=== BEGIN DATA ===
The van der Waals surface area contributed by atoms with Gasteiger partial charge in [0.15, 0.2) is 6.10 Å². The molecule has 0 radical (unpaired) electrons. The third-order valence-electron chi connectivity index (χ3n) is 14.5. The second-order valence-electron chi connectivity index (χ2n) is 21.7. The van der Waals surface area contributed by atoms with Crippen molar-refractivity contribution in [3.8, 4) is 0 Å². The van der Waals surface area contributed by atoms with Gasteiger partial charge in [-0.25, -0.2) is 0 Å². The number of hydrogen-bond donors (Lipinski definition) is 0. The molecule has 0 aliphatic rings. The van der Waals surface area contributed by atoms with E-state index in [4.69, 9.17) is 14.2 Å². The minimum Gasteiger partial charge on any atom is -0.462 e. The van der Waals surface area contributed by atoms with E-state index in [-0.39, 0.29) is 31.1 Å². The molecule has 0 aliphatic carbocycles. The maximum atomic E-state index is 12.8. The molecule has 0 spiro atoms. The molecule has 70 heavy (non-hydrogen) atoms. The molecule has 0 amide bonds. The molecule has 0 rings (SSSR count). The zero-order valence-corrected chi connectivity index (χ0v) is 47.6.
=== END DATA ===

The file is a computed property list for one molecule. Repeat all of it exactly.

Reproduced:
The van der Waals surface area contributed by atoms with Gasteiger partial charge in [0.15, 0.2) is 6.10 Å². The molecule has 0 radical (unpaired) electrons. The third-order valence-electron chi connectivity index (χ3n) is 14.5. The second-order valence-electron chi connectivity index (χ2n) is 21.7. The van der Waals surface area contributed by atoms with Crippen molar-refractivity contribution in [3.8, 4) is 0 Å². The van der Waals surface area contributed by atoms with Gasteiger partial charge in [-0.25, -0.2) is 0 Å². The number of hydrogen-bond donors (Lipinski definition) is 0. The molecule has 0 aliphatic rings. The van der Waals surface area contributed by atoms with E-state index in [4.69, 9.17) is 14.2 Å². The minimum Gasteiger partial charge on any atom is -0.462 e. The van der Waals surface area contributed by atoms with E-state index in [-0.39, 0.29) is 31.1 Å². The molecule has 0 aliphatic carbocycles. The maximum atomic E-state index is 12.8. The molecule has 0 spiro atoms. The molecule has 70 heavy (non-hydrogen) atoms. The molecule has 0 amide bonds. The molecule has 0 rings (SSSR count). The zero-order valence-corrected chi connectivity index (χ0v) is 47.6.